Want to get promoted? You need new skills

2012

In many organizations, leaders seem to assume that managers should automatically know how to get along with and how to train others and that decades of interpersonal habits can be turned around in a one-day seminar. Sadly, neither is true. Management skills rarely come via osmosis.

The skills needed for success at one level in an organization do not necessarily qualify you to be successful at the next. For example, promoting your best salesperson to sales manager is not always a good idea, because not only do you lose your best salesperson, you often wind up with a mediocre sales manager. It's not always the case, but it's more common than not.

Great front line employees learn the nuances of the raw product and the processes required to achieve an expected outcome, and then work diligently to achieve that outcome. They may or may not need good people skills (although it almost always helps for most jobs). However, at the manager and supervisory level, advanced people-skills are much more important, and for many it is a completely new skill set.

To be successful, managers must learn the nuances of the people on their team and also master the skill of communicating with others to make processes more efficient. Additionally, they must learn to train front line employees, a totally new but necessary skill set for many.

These are core essential skills for supervisors, yet how many management training programs emphasize them? Too many management training classes place their focus on the "hard" skills of budgeting, goal setting, scheduling. These are necessary, but if you're looking for management training, I strongly recommend finding something that includes employee interaction and training skills in the core curriculum. I also believe managers should also be taught how to create job descriptions, as that way they become intimately acquainted with what employees are expected to do.

The emphasis of equating people skills with core skills is not new. A study commissioned by the National Science Foundation centered on what skills were most needed in the workplace. Focus groups could not say enough about the importance of interpersonal skills - identified as human relations skills, knowing how to deal with people, and getting along with others. The focus groups discovered that "given a choice of technical skills or interpersonal skills, employers invariably said they would opt for interpersonal skills. Employees who lacked interpersonal skills either did not last long in an organization or presented problems to their managers, who had to spend an inordinate amount of time working with them to develop such skills."

Unfortunately, many leaders erroneously assume that managers should automatically know how to get along with and how to train others. Sadly, this is not the case.

The other erroneous assumption is that decades of interpersonal habits can be turned around in a one-day travelling road-show seminar. As a seasoned human resource development professional, allow me to state that it's unrealistic to expect people to gain these skills in a one- or two-day workshop. Behavioral change takes more time than that. The most effective methods I've seen spreads out such training over several months.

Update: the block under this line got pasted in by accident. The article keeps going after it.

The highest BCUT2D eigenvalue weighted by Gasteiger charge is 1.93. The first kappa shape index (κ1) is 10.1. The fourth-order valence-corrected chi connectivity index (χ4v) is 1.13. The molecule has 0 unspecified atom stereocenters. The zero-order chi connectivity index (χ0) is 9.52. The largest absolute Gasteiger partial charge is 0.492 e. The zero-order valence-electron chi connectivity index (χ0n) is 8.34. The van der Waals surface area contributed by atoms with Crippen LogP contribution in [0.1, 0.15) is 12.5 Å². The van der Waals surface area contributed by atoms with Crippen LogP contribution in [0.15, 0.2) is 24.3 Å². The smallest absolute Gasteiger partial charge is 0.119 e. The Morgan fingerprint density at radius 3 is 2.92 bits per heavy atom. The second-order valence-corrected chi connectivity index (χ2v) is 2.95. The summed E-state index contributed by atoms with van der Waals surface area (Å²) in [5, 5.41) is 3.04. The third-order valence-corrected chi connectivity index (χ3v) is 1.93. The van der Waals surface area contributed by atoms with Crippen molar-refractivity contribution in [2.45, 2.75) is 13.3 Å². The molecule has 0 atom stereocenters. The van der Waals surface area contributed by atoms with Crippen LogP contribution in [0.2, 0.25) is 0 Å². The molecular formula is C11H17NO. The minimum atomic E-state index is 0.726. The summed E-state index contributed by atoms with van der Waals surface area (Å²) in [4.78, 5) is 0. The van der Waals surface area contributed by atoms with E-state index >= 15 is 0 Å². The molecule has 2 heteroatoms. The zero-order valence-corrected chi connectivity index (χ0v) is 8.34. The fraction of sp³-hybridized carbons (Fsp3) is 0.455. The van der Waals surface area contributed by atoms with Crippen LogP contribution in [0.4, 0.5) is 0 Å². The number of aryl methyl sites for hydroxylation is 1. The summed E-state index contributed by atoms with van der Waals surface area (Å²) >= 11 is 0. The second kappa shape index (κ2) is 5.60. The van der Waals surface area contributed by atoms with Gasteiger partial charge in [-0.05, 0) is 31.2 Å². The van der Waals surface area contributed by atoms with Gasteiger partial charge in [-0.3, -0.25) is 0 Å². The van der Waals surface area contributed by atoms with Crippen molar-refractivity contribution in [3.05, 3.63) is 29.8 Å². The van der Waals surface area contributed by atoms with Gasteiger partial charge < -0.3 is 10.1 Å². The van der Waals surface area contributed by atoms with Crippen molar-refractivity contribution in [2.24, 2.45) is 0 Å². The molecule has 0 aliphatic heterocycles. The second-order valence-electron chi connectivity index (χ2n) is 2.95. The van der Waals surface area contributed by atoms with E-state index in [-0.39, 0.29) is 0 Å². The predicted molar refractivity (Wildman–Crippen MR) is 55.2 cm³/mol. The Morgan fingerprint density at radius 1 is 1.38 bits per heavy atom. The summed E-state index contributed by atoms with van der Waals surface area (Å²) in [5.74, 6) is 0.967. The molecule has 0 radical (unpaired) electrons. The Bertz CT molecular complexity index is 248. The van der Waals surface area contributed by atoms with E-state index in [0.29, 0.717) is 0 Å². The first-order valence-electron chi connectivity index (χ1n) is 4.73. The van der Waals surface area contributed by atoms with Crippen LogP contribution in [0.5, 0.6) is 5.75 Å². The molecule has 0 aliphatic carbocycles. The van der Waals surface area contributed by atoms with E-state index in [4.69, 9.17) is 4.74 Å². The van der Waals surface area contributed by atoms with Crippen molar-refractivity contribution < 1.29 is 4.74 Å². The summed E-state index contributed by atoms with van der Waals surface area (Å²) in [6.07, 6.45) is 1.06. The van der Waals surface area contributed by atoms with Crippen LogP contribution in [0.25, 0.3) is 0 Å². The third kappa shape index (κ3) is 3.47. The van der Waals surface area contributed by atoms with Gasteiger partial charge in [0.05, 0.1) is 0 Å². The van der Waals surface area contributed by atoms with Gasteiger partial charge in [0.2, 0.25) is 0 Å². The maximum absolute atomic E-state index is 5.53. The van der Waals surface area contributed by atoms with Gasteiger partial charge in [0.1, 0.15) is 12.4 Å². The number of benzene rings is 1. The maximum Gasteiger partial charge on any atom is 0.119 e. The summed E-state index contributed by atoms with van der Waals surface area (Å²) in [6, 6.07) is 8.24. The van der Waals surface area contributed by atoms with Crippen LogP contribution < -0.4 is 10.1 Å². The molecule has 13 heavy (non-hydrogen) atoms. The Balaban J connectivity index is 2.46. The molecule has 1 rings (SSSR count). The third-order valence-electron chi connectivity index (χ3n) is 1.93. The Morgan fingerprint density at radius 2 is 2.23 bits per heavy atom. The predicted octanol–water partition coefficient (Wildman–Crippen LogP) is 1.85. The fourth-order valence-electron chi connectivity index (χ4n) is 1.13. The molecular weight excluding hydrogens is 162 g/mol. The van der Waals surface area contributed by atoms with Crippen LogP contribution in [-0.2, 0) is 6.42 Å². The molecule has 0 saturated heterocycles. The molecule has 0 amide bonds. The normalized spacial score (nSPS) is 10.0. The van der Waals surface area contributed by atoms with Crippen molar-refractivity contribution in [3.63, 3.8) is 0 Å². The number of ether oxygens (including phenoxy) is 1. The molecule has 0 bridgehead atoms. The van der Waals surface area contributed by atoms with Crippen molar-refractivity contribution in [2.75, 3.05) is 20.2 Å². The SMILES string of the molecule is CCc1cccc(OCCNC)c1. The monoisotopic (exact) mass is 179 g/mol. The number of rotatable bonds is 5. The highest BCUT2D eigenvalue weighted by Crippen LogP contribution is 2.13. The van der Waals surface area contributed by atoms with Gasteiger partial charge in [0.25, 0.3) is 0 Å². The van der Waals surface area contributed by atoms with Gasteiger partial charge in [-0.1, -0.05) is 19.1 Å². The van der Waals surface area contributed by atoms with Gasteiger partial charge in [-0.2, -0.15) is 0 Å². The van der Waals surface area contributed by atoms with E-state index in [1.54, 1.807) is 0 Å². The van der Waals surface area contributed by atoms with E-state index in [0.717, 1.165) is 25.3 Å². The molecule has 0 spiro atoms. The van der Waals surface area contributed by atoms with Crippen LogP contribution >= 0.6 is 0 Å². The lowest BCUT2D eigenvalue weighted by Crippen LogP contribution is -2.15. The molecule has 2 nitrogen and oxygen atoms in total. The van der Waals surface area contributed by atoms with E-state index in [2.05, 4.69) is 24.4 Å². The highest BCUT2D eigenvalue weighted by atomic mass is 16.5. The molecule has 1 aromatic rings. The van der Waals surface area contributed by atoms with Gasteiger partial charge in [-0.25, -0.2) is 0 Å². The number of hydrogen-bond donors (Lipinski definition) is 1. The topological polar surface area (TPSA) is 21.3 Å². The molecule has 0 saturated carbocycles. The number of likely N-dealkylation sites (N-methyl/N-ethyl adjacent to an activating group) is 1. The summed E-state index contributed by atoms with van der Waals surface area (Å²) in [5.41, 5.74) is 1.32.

As an example, I recently took a company through 24 hours of core-skills management training but we delivered it in six four-hour workshops spread over four months. The retention and application levels achieved by using that method were exponential when compared to if we had crammed all that material into three 8-hour sessions.

The managers said they enjoyed being able to take what was taught in a class, apply it to the workplace, and then come back a few weeks later to build more skills. Front line grievances went way down and department heads were communicating in ways they'd only hoped for previously.

We could isolate all the various ROI factors, but just the grievance reduction alone made a positive impact on their bottom line. In fact, another company I worked with saw a 68 percent reduction in grievances (from 7 – 10 per month to 2 or 3 per month) after just six four-hour sessions. At $6,500 per grievance, that's a huge financial benefit.

Beyond the management / supervisory level is the leadership level, and again, an entirely new skill set is required to be successful there. Leaders are responsible for developing and communicating the vision, getting feedback, and making whatever adjustments are needed for optimal success in the strategic plan. They must also be aware of what skills and equipment are needed to reach the organization's goals and provide training and tools when necessary.

Again, these skills rarely come via osmosis, so leaders (and aspiring leaders) will increase their chances for success if they master these skills. Many stellar managers have been promoted to leadership only to fail because they never acquired the aforementioned core leadership skills.

Whenever you have a multi-tiered organization, each level requires its own set of skills. Whatever you call them, unique core skills are needed at each level to increase productivity, effectiveness, and profitability. So make it part of your culture to build these skills - at all levels. Not only is it a good financial investment, it always increases your chances of overall success.

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About The Author

Dan Bobinski
Dan Bobinski

Dan Bobinski is a training specialist, author, and an accomplished keynote speaker. He's been providing management and leadership training to Fortune 500 companies as well as smaller, regional concerns for more than 20 years.